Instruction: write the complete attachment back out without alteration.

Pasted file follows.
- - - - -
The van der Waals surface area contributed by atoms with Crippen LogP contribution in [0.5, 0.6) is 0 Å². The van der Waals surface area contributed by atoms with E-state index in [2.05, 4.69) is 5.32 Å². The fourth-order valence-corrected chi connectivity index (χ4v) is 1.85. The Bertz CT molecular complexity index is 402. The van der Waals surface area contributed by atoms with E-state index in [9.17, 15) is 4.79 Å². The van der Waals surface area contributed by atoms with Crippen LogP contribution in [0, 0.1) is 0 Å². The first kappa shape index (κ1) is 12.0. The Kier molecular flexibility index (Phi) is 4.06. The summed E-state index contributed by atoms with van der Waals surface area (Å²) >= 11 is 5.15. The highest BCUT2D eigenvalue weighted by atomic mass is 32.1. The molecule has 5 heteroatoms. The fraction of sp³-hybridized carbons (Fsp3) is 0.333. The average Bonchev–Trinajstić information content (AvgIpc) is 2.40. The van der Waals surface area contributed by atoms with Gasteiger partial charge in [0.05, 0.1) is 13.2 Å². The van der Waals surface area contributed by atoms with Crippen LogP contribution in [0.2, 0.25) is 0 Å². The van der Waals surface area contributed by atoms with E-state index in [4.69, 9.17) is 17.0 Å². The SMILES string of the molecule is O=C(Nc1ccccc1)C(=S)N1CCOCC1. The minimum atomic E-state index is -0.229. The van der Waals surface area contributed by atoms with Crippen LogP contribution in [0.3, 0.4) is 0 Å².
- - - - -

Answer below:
The van der Waals surface area contributed by atoms with Crippen LogP contribution in [0.5, 0.6) is 0 Å². The van der Waals surface area contributed by atoms with E-state index in [2.05, 4.69) is 5.32 Å². The fourth-order valence-corrected chi connectivity index (χ4v) is 1.85. The Bertz CT molecular complexity index is 402. The van der Waals surface area contributed by atoms with E-state index in [9.17, 15) is 4.79 Å². The van der Waals surface area contributed by atoms with Crippen LogP contribution in [0, 0.1) is 0 Å². The first kappa shape index (κ1) is 12.0. The Kier molecular flexibility index (Phi) is 4.06. The summed E-state index contributed by atoms with van der Waals surface area (Å²) >= 11 is 5.15. The highest BCUT2D eigenvalue weighted by atomic mass is 32.1. The molecule has 5 heteroatoms. The fraction of sp³-hybridized carbons (Fsp3) is 0.333. The average Bonchev–Trinajstić information content (AvgIpc) is 2.40. The van der Waals surface area contributed by atoms with Gasteiger partial charge in [0.05, 0.1) is 13.2 Å². The van der Waals surface area contributed by atoms with Crippen LogP contribution in [0.2, 0.25) is 0 Å². The van der Waals surface area contributed by atoms with E-state index in [4.69, 9.17) is 17.0 Å². The SMILES string of the molecule is O=C(Nc1ccccc1)C(=S)N1CCOCC1. The minimum atomic E-state index is -0.229. The van der Waals surface area contributed by atoms with Crippen LogP contribution in [0.3, 0.4) is 0 Å².